As a psychotherapist who specializes in treating clients with substance abuse and/or addiction, I’m unimpressed with many of the widely used arguments for the legalization of marijuana. “It’s natural!” So is arsenic. “It’s beneficial!” The best-documented medicinal effects of marijuana are achieved without the chemical compound that gets users high. “It’s not addictive!” This is false, because the brain adapts to marijuana as it does to all abused drugs, and these neural adjustments lead to tolerance, dependence and craving — the hallmarks of addiction.

I have a difficult time listening to the astounding lack of skepticism about pot that is taking place in our current debate. Whether or not to legalize weed is the wrong question. The right one is: How will the increasingly use of marijuana affect individuals and communities? We are astoundingly naive about how the widespread use of pot will affect communities and individuals, particularly teenagers.

Most drug legislation in this country had nothing do with scientific evidence of harm. Legalizing marijuana is inevitable, but don’t ignore the science on its dangers. Many people view marijuana as either benign or beneficial. Even many of those apathetic toward its potential health benefits are ecstatic about its commercial appeal, whether for personal profit or state tax revenue. In our rush to throw open the gate, we might want to pause to consider how well the political movement to legalize marijuana matches up with the science, which is producing inconveniently alarming studies about what pot does to the adolescent brain.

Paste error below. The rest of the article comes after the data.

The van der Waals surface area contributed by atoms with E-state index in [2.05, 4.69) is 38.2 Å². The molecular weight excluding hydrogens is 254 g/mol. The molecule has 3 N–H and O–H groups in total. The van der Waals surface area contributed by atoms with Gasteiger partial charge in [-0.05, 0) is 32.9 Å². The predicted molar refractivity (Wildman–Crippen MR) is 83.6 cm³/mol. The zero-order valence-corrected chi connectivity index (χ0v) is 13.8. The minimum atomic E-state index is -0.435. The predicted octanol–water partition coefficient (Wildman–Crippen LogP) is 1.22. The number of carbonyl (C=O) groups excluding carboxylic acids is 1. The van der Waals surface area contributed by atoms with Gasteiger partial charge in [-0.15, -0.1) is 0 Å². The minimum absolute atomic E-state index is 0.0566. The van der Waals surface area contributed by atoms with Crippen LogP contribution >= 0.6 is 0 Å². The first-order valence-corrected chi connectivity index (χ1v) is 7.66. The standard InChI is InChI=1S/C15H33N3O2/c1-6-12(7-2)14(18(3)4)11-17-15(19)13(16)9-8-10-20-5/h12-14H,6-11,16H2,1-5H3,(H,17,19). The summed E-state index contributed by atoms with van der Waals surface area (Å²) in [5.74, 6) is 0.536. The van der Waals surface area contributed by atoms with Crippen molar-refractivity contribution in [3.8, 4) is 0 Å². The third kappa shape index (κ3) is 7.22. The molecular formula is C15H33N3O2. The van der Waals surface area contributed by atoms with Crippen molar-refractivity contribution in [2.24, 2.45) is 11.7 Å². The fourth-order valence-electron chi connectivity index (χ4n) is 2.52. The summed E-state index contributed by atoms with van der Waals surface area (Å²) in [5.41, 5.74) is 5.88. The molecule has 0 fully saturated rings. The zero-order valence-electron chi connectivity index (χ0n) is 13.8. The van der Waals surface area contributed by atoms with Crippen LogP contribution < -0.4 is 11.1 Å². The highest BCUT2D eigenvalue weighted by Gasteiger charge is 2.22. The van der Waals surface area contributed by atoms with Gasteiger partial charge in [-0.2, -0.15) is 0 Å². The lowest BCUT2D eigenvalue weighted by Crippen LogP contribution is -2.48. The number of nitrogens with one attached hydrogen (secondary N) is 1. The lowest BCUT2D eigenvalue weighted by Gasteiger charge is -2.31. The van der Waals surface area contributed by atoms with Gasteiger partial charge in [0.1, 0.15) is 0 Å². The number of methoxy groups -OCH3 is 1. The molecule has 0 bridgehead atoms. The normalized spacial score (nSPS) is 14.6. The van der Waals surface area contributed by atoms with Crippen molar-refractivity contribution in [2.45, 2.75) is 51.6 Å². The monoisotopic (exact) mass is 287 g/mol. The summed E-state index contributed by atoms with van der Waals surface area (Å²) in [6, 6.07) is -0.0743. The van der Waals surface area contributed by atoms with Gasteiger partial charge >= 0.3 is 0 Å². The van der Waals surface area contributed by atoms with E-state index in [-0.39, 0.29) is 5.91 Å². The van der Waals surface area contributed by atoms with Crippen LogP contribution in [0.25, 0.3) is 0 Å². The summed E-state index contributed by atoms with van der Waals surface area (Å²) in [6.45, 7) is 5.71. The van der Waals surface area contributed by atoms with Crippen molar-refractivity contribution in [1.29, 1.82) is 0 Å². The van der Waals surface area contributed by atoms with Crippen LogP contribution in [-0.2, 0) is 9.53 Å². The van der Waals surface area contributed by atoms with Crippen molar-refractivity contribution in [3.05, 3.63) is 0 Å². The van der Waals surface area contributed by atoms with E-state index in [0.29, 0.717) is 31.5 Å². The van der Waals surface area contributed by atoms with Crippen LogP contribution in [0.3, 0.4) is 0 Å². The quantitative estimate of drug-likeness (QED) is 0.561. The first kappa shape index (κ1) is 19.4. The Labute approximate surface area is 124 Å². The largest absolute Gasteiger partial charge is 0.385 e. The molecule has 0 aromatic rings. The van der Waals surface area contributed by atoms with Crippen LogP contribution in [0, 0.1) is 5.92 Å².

Though the evidence is far from complete, wishful thinking and widespread enthusiasm are no substitutes for careful consideration matches up with the science. which is producing inconveniently alarming studies about what pot does to the adolescent brain.



Thom Kessler, LMFT, RAS